The bi-metallic strip becomes overheated and distorted when a circuit is overloaded for an extended period. The deformation of the Bi-metallic strip causes the displacement of the latch point. The MCB’s moving contact is arranged by spring pressure with this latch point so that a small removal of the latch causes the spring to release and causes the moving contact to move, allowing the MCB to be opened.
The current coil or trip coil is positioned so that during a short circuit fault, the magneto-motive force (MMF) of the coil causes its plunger to strike the same latch point, causing the latch to be shifted. The same latch point is gone when the microcircuit breaker’s working lever is operated by hand, when the MCB is turned off manually, resulting from moving contact separated from fixed contact in the same manner.
The same latch point is displaced, and the same deformed spring is released, which ultimately causes movement of the moving contact. This could be due to deformation of a bi-metallic strip, increased MMF of a trip coil, or a manual operation.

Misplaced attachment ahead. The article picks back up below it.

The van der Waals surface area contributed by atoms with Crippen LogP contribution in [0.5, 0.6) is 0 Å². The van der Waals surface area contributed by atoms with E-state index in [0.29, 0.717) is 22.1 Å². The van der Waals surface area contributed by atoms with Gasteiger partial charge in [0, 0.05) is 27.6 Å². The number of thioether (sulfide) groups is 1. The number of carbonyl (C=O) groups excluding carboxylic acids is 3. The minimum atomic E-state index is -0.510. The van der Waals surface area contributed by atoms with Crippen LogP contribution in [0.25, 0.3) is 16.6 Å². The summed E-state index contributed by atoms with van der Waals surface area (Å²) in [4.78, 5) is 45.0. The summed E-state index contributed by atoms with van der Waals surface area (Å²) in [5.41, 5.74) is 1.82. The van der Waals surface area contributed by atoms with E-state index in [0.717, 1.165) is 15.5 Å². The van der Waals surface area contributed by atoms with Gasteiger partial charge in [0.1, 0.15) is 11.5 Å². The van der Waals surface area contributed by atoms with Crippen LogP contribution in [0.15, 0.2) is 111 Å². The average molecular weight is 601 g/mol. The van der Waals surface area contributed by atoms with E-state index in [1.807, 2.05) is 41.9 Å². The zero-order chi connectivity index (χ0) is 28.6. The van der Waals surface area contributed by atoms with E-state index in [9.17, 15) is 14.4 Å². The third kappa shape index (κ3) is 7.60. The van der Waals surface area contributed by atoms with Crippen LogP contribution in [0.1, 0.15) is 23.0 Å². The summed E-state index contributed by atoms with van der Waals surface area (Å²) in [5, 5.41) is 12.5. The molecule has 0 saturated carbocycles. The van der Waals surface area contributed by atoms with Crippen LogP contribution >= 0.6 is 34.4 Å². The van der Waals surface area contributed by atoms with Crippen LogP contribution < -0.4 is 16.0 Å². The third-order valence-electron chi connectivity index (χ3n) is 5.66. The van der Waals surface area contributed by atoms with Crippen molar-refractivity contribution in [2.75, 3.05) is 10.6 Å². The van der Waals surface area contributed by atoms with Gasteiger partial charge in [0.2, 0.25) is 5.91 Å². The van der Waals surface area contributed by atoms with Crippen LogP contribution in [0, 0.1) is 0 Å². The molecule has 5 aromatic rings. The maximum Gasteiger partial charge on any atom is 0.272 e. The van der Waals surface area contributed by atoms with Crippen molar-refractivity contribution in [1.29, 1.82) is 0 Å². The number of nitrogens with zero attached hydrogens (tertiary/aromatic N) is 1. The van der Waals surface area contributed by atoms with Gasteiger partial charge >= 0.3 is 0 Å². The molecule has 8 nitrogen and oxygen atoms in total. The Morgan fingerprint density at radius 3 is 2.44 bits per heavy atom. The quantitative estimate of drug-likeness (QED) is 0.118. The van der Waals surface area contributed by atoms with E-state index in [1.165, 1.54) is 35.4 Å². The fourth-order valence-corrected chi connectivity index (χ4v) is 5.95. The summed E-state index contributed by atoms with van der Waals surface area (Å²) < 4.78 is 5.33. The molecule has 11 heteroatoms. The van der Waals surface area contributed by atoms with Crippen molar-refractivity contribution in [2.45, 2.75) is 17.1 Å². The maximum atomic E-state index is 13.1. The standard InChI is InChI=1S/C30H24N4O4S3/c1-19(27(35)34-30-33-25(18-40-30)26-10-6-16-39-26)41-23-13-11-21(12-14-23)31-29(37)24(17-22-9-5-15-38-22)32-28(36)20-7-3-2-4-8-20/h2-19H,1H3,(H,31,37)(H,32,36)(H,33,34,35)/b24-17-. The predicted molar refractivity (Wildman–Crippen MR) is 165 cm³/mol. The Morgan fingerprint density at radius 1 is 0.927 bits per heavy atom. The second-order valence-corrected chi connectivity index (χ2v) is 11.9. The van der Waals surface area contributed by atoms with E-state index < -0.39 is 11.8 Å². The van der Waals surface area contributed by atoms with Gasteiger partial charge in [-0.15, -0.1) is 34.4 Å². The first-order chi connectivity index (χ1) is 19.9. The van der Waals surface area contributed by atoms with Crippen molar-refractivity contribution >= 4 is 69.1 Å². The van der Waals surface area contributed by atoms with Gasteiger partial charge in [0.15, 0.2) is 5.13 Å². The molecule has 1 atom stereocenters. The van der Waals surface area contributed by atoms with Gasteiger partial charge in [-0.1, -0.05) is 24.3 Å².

When the moving contact is distanced from the stationary contact, there is a high possibility of an arc. This arc then ascends through the arc runner, splits, and is eventually quenched. When we turn it on, the displaced operational latch is returned to its original position, and the MCB is ready for another switch-off or trip action.
RCD vs MCD: What’s The Difference？
The primary distinction between RCD and MCB is the type of protection. Overload and short-circuit current cannot be protected by a residual current device (RCD). It solely protects against residual currents. MCBs, on the other hand, have overload and short circuit protection.
Using a differential current transformer, RCD measures the current balance between two conductors. The gadget opens contacts when it senses a current differential between the line and neutral conductors. If the supply and return currents do not add up to zero, there is a current leakage somewhere else. RCDs are designed to activate within 25-40 milliseconds of an electric shock causing ventricular fibrillation, the most prevalent cause of mortality from electric shock.
In the MCB, there are two modes of operation. The first is caused by the overcurrent’s thermal effect, while the overcurrent’s electromagnetic effect causes the second. The employment of a bimetallic strip achieves the thermal action of the microcircuit breaker. However, during a short circuit, the abrupt increase in electric current induces electromechanical displacement of the plunger associated with the tripping coil or solenoid of the MCB.